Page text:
Snowboarding and the shoulder

Snowboarding shoulder injuryAs avid snowboarders around the globe gear up for the Snowboarding World Championships later this month, competitors will be balancing injury prevention with maximising performance.

Snowboarding shoulder injuries are a common risk for professional snowboarders due to the way the body is positioned. In skiing, the majority of pressure is placed onto the lower body, as the knees twist and help manoeuvre the skier around the mountain. With snowboarding however, the feet are strapped onto the board, and it’s the upper body that’s largely responsible for manoeuvring around the course. Not only that, but if the snowboarder loses their balance and falls, it’s the upper body that’s going to take the full force of the fall.

Here we’ll look at the most common shoulder injuries in snowboarding and what, if anything, can be done to prevent them.

How common are shoulder related injuries in snowboarding?

It’s estimated that shoulder injuries account for between 8% to 16% of all snowboarding injuries. However, these figures are taken from the ski medical clinic so the actual rate of injury could be much higher as most snowboarders visit their local physician to report any issues. It’s also likely these figures will increase over coming years, as snowboarding is witnessing a boom in popularity, with more people taking up the sport each year.

It’s also interesting to note that beginners have a higher injury risk than the more advanced snowboarders who tend to use much riskier and more difficult manoeuvres. Approximately a quarter of injuries occur during a person’s first experience of snowboarding and that’s because of the increased risk of falls.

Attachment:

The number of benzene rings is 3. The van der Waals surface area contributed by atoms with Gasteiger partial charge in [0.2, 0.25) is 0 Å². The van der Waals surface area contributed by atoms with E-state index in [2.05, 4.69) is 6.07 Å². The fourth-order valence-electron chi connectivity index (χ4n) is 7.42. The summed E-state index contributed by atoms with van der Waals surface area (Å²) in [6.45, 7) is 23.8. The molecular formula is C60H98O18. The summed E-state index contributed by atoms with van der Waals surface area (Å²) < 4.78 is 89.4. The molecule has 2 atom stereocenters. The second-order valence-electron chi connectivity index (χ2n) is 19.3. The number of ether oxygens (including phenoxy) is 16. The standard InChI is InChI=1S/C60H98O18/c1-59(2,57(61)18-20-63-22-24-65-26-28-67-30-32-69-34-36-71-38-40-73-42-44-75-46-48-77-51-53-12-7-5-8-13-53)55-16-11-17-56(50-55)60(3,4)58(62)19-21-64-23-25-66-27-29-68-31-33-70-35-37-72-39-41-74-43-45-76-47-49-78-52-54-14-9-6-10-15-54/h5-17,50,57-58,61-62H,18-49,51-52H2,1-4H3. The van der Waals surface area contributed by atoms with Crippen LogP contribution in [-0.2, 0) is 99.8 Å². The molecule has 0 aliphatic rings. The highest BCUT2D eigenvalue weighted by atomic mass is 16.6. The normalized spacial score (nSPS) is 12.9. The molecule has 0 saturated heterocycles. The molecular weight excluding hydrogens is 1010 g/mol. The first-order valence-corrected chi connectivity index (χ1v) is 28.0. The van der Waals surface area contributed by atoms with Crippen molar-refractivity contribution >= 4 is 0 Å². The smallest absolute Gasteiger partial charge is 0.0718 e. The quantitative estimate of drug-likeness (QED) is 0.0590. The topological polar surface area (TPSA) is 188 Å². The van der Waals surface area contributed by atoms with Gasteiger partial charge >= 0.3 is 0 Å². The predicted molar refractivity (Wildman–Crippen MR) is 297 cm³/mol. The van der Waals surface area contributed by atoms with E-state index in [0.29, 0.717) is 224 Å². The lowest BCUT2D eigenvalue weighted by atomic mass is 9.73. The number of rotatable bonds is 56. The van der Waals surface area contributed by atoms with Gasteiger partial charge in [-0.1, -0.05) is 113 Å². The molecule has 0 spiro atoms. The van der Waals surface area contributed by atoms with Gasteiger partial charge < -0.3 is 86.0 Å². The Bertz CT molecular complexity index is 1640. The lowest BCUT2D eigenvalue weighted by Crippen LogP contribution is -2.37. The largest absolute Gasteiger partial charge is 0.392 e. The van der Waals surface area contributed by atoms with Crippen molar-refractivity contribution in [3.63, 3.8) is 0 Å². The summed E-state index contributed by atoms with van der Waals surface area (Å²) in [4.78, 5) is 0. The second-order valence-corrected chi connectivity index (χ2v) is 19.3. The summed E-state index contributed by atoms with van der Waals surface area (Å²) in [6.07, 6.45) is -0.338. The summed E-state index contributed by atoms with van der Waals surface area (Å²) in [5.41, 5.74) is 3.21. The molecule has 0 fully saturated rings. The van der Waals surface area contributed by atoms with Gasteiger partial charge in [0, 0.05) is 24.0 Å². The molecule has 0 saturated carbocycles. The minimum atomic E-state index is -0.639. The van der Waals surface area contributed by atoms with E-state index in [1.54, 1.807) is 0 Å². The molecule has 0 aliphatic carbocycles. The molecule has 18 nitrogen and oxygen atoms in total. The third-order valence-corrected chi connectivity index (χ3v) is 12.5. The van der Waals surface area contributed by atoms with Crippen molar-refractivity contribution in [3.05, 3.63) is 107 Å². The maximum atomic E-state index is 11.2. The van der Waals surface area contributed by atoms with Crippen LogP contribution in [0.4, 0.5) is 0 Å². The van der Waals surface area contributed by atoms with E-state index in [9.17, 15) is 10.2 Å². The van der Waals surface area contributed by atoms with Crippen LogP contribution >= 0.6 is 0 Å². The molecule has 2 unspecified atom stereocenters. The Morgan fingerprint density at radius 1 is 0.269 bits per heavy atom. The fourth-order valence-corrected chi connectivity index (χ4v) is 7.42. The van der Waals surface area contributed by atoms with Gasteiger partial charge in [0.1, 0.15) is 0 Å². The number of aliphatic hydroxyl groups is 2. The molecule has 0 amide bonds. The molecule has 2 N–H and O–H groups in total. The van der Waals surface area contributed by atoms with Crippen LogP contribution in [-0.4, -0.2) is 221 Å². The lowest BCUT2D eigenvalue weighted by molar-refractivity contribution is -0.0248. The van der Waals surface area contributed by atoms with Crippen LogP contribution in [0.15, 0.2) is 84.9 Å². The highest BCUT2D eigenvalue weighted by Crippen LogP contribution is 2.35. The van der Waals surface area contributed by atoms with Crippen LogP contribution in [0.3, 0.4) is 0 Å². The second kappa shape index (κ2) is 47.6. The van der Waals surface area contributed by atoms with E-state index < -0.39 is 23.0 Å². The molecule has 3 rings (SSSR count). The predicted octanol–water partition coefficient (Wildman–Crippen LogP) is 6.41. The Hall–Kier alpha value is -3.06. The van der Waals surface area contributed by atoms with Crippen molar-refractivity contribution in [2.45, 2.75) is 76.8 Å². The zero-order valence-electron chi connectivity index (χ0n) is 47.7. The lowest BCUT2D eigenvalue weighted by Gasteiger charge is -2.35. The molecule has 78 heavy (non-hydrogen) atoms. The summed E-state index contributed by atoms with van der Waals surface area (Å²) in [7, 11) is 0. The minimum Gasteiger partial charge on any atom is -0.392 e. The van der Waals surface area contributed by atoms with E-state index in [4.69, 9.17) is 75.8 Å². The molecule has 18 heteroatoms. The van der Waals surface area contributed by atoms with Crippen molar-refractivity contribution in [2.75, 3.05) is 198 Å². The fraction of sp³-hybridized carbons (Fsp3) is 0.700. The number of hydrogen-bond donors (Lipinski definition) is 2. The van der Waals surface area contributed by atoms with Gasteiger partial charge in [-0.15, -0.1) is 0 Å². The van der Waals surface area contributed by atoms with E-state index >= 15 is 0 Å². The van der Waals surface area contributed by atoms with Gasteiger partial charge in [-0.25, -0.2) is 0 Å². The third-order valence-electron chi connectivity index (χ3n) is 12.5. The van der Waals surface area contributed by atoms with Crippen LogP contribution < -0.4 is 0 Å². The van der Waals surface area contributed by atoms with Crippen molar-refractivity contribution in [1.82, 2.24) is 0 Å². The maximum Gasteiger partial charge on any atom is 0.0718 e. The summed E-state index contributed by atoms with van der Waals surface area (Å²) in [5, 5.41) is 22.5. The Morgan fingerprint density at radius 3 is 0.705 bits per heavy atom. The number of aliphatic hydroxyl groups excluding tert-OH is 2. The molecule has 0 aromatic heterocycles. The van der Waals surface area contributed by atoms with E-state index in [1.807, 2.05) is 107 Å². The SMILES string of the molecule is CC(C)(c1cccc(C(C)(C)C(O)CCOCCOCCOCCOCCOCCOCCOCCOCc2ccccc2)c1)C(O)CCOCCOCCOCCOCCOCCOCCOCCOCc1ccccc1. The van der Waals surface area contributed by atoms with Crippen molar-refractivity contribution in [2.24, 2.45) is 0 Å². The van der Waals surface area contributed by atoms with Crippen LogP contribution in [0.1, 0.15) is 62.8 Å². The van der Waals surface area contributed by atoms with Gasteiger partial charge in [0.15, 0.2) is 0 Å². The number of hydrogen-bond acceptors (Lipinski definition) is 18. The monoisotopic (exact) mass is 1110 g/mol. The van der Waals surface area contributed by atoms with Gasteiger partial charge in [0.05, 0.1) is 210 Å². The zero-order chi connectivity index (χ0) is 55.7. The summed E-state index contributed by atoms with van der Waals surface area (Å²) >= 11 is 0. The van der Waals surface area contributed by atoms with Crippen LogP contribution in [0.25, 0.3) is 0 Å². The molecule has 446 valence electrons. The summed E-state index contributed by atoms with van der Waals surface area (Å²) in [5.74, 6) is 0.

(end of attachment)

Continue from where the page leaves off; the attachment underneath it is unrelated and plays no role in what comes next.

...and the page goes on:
What shoulder injuries are most commonly experienced by snowboarders?

So, as a snowboarder which shoulder injuries are you most at risk of developing? The most common include:

Rotator cuff injuries: The rotator cuff is made up of several tendons and muscles surrounding the joint of the shoulder. Helping to keep the shoulder in place, this large group of muscles and tendons is typically the most vulnerable to injury during a snowboarding fall. Rotator cuff injuries vary significantly in severity, with most presenting as a dull ache or severe pain in the affected area.

Gleno-humeral dislocations: While dislocations aren’t as common as rotator cuff injuries, they can occur after a nasty fall. The patient may be unable to move the arm away from its current position and significant pain will usually be felt.

Clavicle fractures: This is a very common shoulder injury, involving the collarbone – one of the main bones within the shoulder. Treatment for this type of injury is usually straightforward, with the arm requiring a sling while the fracture heals. However, in some cases surgery may be required.

Acromioclavicular separations: If you fall directly onto the shoulder, there’s a risk of acromioclavicular separation. This is where the clavicle separates away from the scapula. The majority of the time this type of injury can be treated without surgery, though it depends upon its severity.

So, can these injuries be prevented? Unfortunately, due to the high risk of falls in snowboarding, it’s impossible to completely prevent shoulder injury. However, making sure you use the latest equipment and you use the proper techniques while out on the slopes, will help to reduce your chances of injury.

Overall, most importantly is that you seek help from a shoulder specialist if you suspect you’re developed a snowboarding related shoulder injury. The earlier you get it looked at, the easier it will be to treat.